When the patron became loud and belligerent, a hulking bouncer swiftly pinned him in a half nelson and frog-marched him out the door.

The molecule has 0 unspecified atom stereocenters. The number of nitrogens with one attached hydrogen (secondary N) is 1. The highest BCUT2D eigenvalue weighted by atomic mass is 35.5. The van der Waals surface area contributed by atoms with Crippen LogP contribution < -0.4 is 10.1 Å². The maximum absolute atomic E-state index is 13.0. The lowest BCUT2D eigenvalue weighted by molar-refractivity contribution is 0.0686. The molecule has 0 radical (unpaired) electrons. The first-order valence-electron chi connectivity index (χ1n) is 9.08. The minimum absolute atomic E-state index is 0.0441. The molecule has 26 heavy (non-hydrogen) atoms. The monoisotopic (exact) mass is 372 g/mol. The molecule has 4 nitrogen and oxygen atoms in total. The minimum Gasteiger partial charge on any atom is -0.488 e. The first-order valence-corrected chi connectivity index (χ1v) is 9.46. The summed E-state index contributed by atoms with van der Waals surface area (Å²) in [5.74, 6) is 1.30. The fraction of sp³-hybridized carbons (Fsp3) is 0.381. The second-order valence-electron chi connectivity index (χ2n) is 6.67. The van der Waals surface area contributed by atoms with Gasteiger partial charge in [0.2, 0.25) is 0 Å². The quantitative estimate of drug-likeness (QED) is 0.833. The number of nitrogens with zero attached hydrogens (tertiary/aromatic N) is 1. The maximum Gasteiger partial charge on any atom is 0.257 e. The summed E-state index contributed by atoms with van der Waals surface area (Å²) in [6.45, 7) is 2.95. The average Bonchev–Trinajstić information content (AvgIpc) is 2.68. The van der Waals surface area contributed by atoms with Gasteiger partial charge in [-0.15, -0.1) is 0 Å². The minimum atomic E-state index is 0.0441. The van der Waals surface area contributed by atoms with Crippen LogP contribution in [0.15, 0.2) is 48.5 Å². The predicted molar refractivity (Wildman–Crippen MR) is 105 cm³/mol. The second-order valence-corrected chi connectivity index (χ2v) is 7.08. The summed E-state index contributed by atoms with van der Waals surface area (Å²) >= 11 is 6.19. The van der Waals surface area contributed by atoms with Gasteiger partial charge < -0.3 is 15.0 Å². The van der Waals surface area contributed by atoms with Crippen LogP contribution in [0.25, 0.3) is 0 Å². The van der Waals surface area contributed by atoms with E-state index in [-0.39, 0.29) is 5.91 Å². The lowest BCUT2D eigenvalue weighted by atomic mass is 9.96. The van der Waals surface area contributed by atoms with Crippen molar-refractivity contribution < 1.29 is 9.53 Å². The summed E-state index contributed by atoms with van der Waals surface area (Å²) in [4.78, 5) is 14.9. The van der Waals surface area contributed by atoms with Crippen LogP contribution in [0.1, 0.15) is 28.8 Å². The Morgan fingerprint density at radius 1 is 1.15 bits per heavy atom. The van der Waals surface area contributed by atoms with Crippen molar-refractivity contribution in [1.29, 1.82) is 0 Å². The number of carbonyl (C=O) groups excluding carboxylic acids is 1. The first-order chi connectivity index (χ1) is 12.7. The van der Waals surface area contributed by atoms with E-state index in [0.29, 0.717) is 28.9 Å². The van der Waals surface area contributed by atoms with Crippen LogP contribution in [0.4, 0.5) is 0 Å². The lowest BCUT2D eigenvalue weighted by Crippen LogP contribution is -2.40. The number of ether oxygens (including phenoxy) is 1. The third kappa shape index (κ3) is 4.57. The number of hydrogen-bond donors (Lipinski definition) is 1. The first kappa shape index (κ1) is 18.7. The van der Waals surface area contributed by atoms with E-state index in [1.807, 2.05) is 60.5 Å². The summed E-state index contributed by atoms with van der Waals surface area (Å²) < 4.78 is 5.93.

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There are a couple variations of the "frog's march" used to carry off an unruly person. The first involves carrying the person face downward by the arms and legs; when this is done by four people each holding a limb, the person's body resembles a stretched out frog. In another version the person is carried off by his collar and the seat of his pants, again giving the image of a frog but this time with limbs uselessly flailing about. These ways of moving a person gave us the verb "frog-march" in the late 19th century. The verb was also extended to cover more general, less frog-like, methods of removal, such as forcing the intractable individual forward with arms held in back or at the sides.
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